Chinese superheroes Sword Master and Aero join the fight against evil in Marvel universe
Comic franchise teams up with internet technology giant NetEase in bid to build brand in East Asia
The first ever Chinese superheroes created by the Marvel franchise made their online debuts this week on the website of NetEase, one of China’s leading internet technology companies.
Sword Master and Aero are the central characters in two new online comics designed to attract more fans in China and across East Asia. The former made his debut on Wednesday, while the latter made hers the following day, both on 163.com.
While the pair exist in the modern world and their storylines are heavily influenced by Chinese culture, they will also interact with other characters from the Marvel universe, NetEase said in a statement.
That fantasy world is home to such globally recognised names as Spider-Man, Iron Man and the Hulk, to name but three.
NetEase and Marvel signed a deal to create the characters last year, and worked together closely on their development.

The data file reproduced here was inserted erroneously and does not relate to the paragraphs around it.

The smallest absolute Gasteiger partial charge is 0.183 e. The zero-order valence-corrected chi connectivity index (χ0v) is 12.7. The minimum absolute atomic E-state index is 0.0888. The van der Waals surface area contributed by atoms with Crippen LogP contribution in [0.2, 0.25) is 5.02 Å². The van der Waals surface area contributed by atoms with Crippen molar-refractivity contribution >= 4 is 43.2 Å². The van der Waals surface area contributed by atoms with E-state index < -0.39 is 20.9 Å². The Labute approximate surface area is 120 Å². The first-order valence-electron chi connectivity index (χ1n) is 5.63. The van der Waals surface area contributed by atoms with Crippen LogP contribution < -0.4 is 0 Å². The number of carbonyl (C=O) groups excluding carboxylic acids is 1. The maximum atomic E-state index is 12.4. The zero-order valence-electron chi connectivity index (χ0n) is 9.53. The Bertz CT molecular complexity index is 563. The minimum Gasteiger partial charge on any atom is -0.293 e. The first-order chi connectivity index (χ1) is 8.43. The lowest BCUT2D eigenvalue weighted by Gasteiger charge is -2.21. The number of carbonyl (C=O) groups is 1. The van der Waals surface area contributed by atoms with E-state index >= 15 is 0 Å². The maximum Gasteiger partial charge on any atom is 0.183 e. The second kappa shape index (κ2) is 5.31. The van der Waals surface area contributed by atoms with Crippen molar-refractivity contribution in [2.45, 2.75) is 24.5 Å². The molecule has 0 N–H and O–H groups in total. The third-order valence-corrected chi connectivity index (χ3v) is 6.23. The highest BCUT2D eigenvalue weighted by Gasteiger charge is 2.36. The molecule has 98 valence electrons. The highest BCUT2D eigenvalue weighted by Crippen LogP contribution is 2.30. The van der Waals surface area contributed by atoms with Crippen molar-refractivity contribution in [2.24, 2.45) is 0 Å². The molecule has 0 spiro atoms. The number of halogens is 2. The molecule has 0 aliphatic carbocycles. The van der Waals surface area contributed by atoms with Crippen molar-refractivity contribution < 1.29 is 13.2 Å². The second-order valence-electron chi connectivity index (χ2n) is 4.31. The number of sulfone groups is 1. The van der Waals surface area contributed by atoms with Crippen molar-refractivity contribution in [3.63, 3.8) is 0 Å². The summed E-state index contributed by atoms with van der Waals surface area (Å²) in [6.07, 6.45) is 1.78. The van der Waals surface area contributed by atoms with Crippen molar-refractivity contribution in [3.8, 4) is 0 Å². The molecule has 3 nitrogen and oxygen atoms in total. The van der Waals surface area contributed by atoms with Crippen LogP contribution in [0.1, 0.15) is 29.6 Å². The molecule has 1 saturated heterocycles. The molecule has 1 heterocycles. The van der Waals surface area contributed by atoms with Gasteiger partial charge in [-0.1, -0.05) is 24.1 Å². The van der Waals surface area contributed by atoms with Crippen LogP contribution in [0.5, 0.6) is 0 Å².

“The world views of the Chinese superheroes, their design and story development were all discussed by both parties,” the statement said.
But, significantly for local audiences, although Marvel editors were responsible for vetting designs and storylines, the original artwork for Sword Master and Aero, as well as their environments and adventures were conceived by Chinese artists, it said.
“So it’s fair to say they are Marvel’s first official Chinese superheroes.”
In the Sword Master comics, the leading character is a young man called Lin Lie, who is given an ancient sword by his archaeologist father who found it while excavating a 5,000-year-old tomb.
The weapon had once been owned by one of the three Chinese emperors alive at the time and Lin uses it to battle Chiyou – a reincarnated villain from the imperial period intent on destroying humankind.
Many of the characters depicted in the stories are taken from or influenced by genuine Chinese folklore and legends.
Aero lives in a contemporary Chinese city, the landscape of which bears more than a passing resemblance to Shanghai, including its landmark buildings such as the Oriental Pearl Tower.
The leading character is an architect whose “other job” is using her superpower – the ability to harness the power of the air – to save her city from assorted bad guys and villains.
The two comics are currently available only via NetEase, but the partners plan to launch them at a later date in the United States.
In his online review of the superheroes’ first adventures, a Chinese fan said he enjoyed both comics as they were “dotted with traditional Chinese elements”.
“It’s very interesting,” he said, though added that he liked Sword Master more than Aero.